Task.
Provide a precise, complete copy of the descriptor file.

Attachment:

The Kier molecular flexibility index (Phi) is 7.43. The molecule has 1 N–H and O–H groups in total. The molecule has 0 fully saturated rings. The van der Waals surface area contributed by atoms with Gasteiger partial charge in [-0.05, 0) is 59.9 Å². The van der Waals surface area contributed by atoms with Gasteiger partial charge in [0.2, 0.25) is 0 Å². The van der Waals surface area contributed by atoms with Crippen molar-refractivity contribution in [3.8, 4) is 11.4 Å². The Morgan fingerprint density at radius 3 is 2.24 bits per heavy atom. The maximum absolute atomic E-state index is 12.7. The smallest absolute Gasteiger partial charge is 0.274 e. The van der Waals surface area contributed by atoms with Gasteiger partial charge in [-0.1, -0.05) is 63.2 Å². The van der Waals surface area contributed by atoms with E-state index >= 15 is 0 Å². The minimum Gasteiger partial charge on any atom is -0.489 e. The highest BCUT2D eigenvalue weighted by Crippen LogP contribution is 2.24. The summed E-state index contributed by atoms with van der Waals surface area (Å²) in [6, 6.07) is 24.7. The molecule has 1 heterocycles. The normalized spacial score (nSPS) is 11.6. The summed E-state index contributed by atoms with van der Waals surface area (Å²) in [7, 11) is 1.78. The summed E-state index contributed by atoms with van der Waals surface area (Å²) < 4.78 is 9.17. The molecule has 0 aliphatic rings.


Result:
The Kier molecular flexibility index (Phi) is 7.43. The molecule has 1 N–H and O–H groups in total. The molecule has 0 fully saturated rings. The van der Waals surface area contributed by atoms with Gasteiger partial charge in [-0.05, 0) is 59.9 Å². The van der Waals surface area contributed by atoms with Gasteiger partial charge in [0.2, 0.25) is 0 Å². The van der Waals surface area contributed by atoms with Crippen molar-refractivity contribution in [3.8, 4) is 11.4 Å². The Morgan fingerprint density at radius 3 is 2.24 bits per heavy atom. The maximum absolute atomic E-state index is 12.7. The smallest absolute Gasteiger partial charge is 0.274 e. The van der Waals surface area contributed by atoms with Gasteiger partial charge in [-0.1, -0.05) is 63.2 Å². The van der Waals surface area contributed by atoms with E-state index >= 15 is 0 Å². The minimum Gasteiger partial charge on any atom is -0.489 e. The highest BCUT2D eigenvalue weighted by Crippen LogP contribution is 2.24. The summed E-state index contributed by atoms with van der Waals surface area (Å²) in [6, 6.07) is 24.7. The molecule has 1 heterocycles. The normalized spacial score (nSPS) is 11.6. The summed E-state index contributed by atoms with van der Waals surface area (Å²) in [7, 11) is 1.78. The summed E-state index contributed by atoms with van der Waals surface area (Å²) < 4.78 is 9.17. The molecule has 0 aliphatic rings.